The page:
Leading theatre-makers urge Ed Vaizey to take new writing survey seriously
Helen Mirren has joined playwright Michael Frayn and London’s Royal Court Theatre artistic director Vicky Featherstone in signing an open letter to culture minister Ed Vaizey urging him to look seriously at the findings of a recent survey on the impact of funding cuts on new writing.
Writers Tom Stoppard and Caryl Churchill and director Mike Leigh have also shown their support for the letter, which refers to the results of In Battalions, an independent survey by playwright Fin Kennedy.
The letter says: “We believe the findings of In Battalions are to be taken seriously. They are representative of a wider trend within our industry. If the next generation of playwrights are not properly supported, this could seriously affect output in a few years’ time, and new plays are vital to the future health of British theatre – not to mention a driver of growth in the economy.”
It adds: “We have been disappointed by your public remarks that there is still ‘no evidence’ and that to say otherwise is ‘rubbish’ and ‘scaremongering’. We call on you to take In Battalions seriously, and to issue its authors with an appropriate, personalised response.”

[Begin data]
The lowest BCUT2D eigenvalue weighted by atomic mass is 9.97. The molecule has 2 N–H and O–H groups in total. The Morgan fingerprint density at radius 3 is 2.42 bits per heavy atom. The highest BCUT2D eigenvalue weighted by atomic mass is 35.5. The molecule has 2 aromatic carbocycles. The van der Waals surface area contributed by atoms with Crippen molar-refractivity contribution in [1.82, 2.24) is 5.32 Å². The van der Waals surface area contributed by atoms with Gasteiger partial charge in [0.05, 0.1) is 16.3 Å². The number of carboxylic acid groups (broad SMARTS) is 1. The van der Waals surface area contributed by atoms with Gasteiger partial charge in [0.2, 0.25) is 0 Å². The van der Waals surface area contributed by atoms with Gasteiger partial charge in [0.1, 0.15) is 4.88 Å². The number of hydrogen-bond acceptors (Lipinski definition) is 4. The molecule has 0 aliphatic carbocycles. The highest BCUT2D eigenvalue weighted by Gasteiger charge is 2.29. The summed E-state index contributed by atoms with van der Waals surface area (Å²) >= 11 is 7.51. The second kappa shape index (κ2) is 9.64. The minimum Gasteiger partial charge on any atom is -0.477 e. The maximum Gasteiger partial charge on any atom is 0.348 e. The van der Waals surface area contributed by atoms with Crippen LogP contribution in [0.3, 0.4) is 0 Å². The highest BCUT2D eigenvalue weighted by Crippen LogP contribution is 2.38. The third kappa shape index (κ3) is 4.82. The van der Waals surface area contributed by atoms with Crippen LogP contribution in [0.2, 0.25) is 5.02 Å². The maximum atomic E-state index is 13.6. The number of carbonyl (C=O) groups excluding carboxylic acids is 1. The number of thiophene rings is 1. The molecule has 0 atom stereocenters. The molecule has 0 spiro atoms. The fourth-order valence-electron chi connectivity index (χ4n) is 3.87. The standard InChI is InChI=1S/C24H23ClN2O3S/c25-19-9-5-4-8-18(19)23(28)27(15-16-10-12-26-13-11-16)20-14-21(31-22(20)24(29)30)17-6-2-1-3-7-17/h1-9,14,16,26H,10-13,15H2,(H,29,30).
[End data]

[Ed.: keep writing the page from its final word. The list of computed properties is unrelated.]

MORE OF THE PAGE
The report, which surveyed 26 theatre producers, found that more than 60 % of UK theatres and producing companies had cancelled or postponed at least one production since April 2012.
It also found that more than half of those surveyed are now producing fewer new plays than before April 2012.
Kennedy launched the survey last year following a conversation he had with the culture minister in which Kennedy says Vaizey claimed that Arts Council England funding cuts since April 2012 were having “no effect” on theatres and that new plays were “thriving”.
A spokesman for the Department for Culture, Media and Sport, said: “Despite the incredibly tough economic times, the government is investing £2.9 billion in the arts over the life of this Parliament. We place huge value on the arts and have demonstrated that by reforming the Lottery to increase arts funding, as well as continuing to support and encourage arts bodies to raise funds from private giving.
“Our cultural organisations are in good shape, they continue to produce quality and challenging work and they continue to attract visitors from across the world to the UK.”